As such, the information on an early stock ticker was be transmitted in a relatively circumscribed geographical region from a manually operated keyboard on the trading floor linked to a so-called “loop” circuit with multiple “listening” ticker devices. Reporters in the “Board-Room” would transmit quotes by telegraph to two ticker firms: one, the New York Quotation Company, would relay quotes by ticker to over 1100 member brokerages; the other, the Gold and Stock, would distribute them to clients outside the exchange—including the “bucket shops,” locations where unregulated side betting would occur (Hochfelder 2006). The ultimate communication of quotes to traders thus was a broadcast form of communication, in which all ticker devices on the loop would receive the same signal at the same time. But it was also a form of communication which unfolded as an unpredictable flow of messages—correlating with the volume of market activity, the ticker would produce a highly variable quantity of quotation data over the course of the trading day, its tape unspooling into waste bins and, often, onto brokerage office floors.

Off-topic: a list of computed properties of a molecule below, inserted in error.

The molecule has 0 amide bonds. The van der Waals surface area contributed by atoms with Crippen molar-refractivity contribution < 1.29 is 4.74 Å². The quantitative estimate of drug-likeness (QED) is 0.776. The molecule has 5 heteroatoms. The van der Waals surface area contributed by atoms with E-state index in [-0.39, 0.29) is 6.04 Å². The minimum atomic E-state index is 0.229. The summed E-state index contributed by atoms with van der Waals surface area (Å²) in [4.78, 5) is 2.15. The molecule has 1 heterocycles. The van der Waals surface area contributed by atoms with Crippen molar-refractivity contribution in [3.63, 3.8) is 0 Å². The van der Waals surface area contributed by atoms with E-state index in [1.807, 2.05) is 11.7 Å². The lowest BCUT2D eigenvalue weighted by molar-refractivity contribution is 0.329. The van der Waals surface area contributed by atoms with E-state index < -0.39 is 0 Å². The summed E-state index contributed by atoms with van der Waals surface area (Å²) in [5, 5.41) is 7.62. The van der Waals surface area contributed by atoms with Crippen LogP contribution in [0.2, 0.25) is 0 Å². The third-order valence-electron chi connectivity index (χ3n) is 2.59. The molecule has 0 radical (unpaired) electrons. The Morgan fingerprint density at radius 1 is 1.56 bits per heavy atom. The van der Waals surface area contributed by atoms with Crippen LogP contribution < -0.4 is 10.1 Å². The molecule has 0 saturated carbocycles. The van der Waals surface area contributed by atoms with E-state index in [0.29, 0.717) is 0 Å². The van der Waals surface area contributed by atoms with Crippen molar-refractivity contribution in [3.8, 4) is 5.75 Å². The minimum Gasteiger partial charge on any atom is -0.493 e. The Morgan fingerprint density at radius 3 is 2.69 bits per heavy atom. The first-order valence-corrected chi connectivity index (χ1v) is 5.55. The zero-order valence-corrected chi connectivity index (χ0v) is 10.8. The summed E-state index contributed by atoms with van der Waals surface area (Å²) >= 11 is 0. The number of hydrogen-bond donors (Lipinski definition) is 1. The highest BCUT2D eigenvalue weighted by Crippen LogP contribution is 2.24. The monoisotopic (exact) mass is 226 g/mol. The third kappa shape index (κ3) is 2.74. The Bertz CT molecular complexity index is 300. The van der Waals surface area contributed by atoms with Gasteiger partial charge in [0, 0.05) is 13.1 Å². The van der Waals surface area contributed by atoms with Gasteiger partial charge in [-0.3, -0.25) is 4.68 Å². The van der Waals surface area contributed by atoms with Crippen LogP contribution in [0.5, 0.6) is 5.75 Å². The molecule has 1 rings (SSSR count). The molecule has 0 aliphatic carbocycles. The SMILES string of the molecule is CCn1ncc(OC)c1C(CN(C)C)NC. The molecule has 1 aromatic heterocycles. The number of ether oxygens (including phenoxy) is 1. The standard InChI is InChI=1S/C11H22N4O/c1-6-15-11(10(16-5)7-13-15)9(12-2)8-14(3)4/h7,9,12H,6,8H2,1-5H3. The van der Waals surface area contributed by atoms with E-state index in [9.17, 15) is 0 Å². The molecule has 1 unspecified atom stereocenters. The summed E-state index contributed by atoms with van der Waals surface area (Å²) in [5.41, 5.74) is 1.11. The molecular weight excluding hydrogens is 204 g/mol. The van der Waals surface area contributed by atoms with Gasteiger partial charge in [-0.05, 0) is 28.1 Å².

The aforementioned method of relaying telegrams between telegraph offices in a larger network became consistently known as a store-and-forward system; it thus produced what I call message asynchrony—the physical detachment of the act of sending and receiving of information. The ticker was, in contrast, more like a telephone call, which links sender and receiver in a single physically continuous (or indexical) circuit. While I will not discuss early telephone systems here for reasons of space, it should be noted that the kind of circuit switching (or line switching) used to indexically connect telephone users (as in the use of telephone switchboards and their operators) produces a communicative synchrony which can be overtly contrasted with the asynchronous message switching of telegraph offices. Significantly, the intensity of technical development and innovation in telephone line switching in the early twentieth century (Fagen 1975) was, in part, due to the fact that the number of possible (indexical) one-to-one connections increases approximately as the square of the total number of subscribers in a network (Mueller 1989); by contrast, the store-and-forward telegrams of Western Union’s network could be given various levels of priority and delivery time in high-traffic situations without immediately necessitating extra lines. This advantageous quality of message switching would find a recurrence in the 1960s development of packet switching, inspired in part by existing message switching architectures such as those of Western Union’s (Campbell-Kelly 1988; Abbate 2000); in the next section, I will propose a general typology of messaging features which places the distinctive technical qualities highlighted by the advent of the ticker—(1) the asynchrony of data arrival, (2) the synchrony of transmission, (3) its broadcast to large numbers of recipients, and (4) its unpredictable flow—in relation to later developments in data communications.